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Objects.requireNonNull is a helpful method to spot NullPointerExceptions effectively while developing. But in fact it's throwing a RuntimeException which could crash the application (the worst thing ever in production). Which brings up the question - is it safe to use this method on production or just in development?

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    Crashing is not the worst thing to happen in production. Corrupting your data, irreversibly, is. If a crash (due to whatever reason) prevents your software from going nuts and destroying data, that crash is a good thing!. – marstato Mar 10 at 19:31
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    If your application crashes when getting a RuntimeException (instead of informing the user, logging the problem and rolling back the failed activity), it's not production-quality. "exception = crash" is a very false assumption. – Ralf Kleberhoff Mar 10 at 21:31
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Objects.requireNonNull is basically function precondition. This is very similar to assertions since they can also be used as preconditions. So asking whether we should use Objects.requireNonNull is the same as asking whether we should keep assertions in development and in production. Opinions of experts:

The Pragmatic Programmer:

Leave Assertions Turned On

...

Turning off assertions when you deliver a program to production is like crossing a high wire without a net because you once made it across in practice. There’s dramatic value, but it’s hard to get life insurance.

Code Complete:

Normally, you don’t want users to see assertion messages in production code; assertions are primarily for use during development and maintenance. Assertions are normally compiled into the code at development time and compiled out of the code for production. During development, assertions flush out contradictory assumptions, unexpected conditions, bad values passed to routines, and so on. During production, they can be compiled out of the code so that the assertions don’t degrade system performance.

...

For highly robust code, assert and then handle the error anyway

Other thoughts in ShipWithAssertionsOn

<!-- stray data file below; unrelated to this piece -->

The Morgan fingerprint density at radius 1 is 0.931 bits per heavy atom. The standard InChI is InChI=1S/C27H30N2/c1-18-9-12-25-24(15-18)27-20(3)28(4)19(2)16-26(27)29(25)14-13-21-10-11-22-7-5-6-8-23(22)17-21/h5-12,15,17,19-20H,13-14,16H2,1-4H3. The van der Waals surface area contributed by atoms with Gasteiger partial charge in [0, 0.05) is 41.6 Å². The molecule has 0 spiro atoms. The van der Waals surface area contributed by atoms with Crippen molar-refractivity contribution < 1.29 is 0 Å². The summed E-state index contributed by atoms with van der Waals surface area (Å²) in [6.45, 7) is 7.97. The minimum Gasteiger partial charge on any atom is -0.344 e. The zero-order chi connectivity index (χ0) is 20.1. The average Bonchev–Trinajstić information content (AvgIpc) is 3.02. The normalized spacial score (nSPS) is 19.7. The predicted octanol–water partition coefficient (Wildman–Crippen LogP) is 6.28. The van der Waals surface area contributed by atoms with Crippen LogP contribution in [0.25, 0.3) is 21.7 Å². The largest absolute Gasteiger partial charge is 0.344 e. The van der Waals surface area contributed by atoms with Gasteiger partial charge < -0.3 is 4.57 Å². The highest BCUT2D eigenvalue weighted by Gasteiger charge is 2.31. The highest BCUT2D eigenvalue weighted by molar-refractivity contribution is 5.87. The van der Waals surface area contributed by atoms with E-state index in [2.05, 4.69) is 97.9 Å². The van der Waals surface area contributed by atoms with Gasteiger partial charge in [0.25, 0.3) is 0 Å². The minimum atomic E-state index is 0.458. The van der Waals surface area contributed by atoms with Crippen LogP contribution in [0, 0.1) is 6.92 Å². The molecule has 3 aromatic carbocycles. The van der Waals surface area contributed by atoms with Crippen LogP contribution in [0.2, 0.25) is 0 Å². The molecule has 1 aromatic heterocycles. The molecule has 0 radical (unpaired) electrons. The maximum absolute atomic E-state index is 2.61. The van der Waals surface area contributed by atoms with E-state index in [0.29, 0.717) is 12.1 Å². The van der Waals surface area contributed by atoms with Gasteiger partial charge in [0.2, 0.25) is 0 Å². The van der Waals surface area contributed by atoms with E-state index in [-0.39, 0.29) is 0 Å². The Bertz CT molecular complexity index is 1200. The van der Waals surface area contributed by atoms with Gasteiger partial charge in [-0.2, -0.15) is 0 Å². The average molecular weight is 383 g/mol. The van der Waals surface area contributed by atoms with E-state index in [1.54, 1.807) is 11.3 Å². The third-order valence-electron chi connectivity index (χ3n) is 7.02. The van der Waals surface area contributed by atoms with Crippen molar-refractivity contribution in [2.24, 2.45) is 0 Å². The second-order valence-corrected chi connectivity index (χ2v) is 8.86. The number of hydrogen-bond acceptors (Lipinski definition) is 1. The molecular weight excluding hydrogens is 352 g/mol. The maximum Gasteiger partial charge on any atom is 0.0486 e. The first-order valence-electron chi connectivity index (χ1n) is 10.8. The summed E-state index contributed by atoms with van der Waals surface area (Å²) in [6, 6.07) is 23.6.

My opinion:

You should use it for situations:

  1. "should never happen"
  2. "there is no way to recover"

Let's play devil's advocate:

Suppose customer is making an order and you get an error in sendMail function that sends email about order state to customer. Since program broke in the middle of order it is not clear what is the state of that order. Order could be made without sending email to customer. Since making an order is primary objective we should not assert in sendMail.

Suppose that we did not add assert in sendEmail the program still crashed because of invalid arguments Fail-Fast tells us that we should have added assert. Since that would give us more knowledge about the error.

Suppose that we added error handling in sendEmail for invalid parameters. We notice the problem some time later from error logs and some customers complaining. Other customer still can make an order and don't notice missing email. Now we are left with dilemma of what other functions should have error handling too.

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When faced with an error good programs fail early and obviously.

Consider the following program:

class EmailService {

  EmailClient client;

  EmailService(EmailClient client){
    this.client = client;   
  }

  sendHighlyImportantEmail(User user){
    this.client.send(user.getEmail(), "Highly important");
  }
} 

Setting up EmailService with new EmailService(null) would be an error because it would cause sendHighlyImportantEmail to fail.

Now this program can either fail when an important thing happened and sendHighlyImportantEmail is called, or by using this.client = requireNonNull(client) the program will fail to boot.

Now you have to evaluate which failure mode is worse:

A: A program that reliably fails to boot and doesn't work at all.
B: A program that fails in a very specific hard to reproduce situation.

On its face mode A sounds much worse. You have no functionality at all while with mode B you can still use 99% of the application. But this is a false sense of security. The program is equally broken in either situation. The error is just less visible.

It much more likely that a program with failure mode B will end up in production, where as a program with failure mode A is unlikely to make it past the first developer that tries to start the app.

So when faced with an error good programs fail early and obviously.

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